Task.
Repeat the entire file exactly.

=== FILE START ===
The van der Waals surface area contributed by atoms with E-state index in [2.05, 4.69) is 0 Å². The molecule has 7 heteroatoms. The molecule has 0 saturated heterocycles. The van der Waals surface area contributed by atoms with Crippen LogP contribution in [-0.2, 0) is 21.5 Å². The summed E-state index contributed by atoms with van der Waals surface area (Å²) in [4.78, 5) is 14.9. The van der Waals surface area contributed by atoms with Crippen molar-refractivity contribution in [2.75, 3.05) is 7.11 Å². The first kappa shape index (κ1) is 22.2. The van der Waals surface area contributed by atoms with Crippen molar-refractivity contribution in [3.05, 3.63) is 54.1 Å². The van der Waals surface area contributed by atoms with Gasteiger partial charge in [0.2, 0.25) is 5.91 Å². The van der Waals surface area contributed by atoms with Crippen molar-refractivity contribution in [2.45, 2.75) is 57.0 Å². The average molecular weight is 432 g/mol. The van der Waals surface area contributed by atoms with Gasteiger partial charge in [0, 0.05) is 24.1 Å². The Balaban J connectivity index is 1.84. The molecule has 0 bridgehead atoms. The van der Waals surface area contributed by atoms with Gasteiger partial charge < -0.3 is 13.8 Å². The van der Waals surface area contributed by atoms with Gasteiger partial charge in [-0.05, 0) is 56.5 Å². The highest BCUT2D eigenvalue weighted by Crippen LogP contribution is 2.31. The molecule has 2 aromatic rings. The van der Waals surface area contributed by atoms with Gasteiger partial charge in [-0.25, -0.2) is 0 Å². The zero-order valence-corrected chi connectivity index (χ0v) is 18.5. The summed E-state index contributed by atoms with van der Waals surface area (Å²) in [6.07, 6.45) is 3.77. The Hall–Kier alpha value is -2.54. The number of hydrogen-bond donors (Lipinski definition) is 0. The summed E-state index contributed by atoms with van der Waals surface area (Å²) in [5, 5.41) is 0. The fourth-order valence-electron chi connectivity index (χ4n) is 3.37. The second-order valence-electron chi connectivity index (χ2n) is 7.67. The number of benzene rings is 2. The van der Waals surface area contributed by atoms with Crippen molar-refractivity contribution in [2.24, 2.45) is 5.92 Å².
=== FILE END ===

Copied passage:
The van der Waals surface area contributed by atoms with E-state index in [2.05, 4.69) is 0 Å². The molecule has 7 heteroatoms. The molecule has 0 saturated heterocycles. The van der Waals surface area contributed by atoms with Crippen LogP contribution in [-0.2, 0) is 21.5 Å². The summed E-state index contributed by atoms with van der Waals surface area (Å²) in [4.78, 5) is 14.9. The van der Waals surface area contributed by atoms with Crippen molar-refractivity contribution in [2.75, 3.05) is 7.11 Å². The first kappa shape index (κ1) is 22.2. The van der Waals surface area contributed by atoms with Crippen molar-refractivity contribution in [3.05, 3.63) is 54.1 Å². The van der Waals surface area contributed by atoms with Gasteiger partial charge in [0.2, 0.25) is 5.91 Å². The van der Waals surface area contributed by atoms with Crippen molar-refractivity contribution in [2.45, 2.75) is 57.0 Å². The average molecular weight is 432 g/mol. The van der Waals surface area contributed by atoms with Gasteiger partial charge in [0, 0.05) is 24.1 Å². The Balaban J connectivity index is 1.84. The molecule has 0 bridgehead atoms. The van der Waals surface area contributed by atoms with Gasteiger partial charge < -0.3 is 13.8 Å². The van der Waals surface area contributed by atoms with Gasteiger partial charge in [-0.05, 0) is 56.5 Å². The highest BCUT2D eigenvalue weighted by Crippen LogP contribution is 2.31. The molecule has 2 aromatic rings. The van der Waals surface area contributed by atoms with Gasteiger partial charge in [-0.25, -0.2) is 0 Å². The zero-order valence-corrected chi connectivity index (χ0v) is 18.5. The summed E-state index contributed by atoms with van der Waals surface area (Å²) in [6.07, 6.45) is 3.77. The Hall–Kier alpha value is -2.54. The number of hydrogen-bond donors (Lipinski definition) is 0. The summed E-state index contributed by atoms with van der Waals surface area (Å²) in [5, 5.41) is 0. The fourth-order valence-electron chi connectivity index (χ4n) is 3.37. The second-order valence-electron chi connectivity index (χ2n) is 7.67. The number of benzene rings is 2. The van der Waals surface area contributed by atoms with Crippen molar-refractivity contribution in [2.24, 2.45) is 5.92 Å².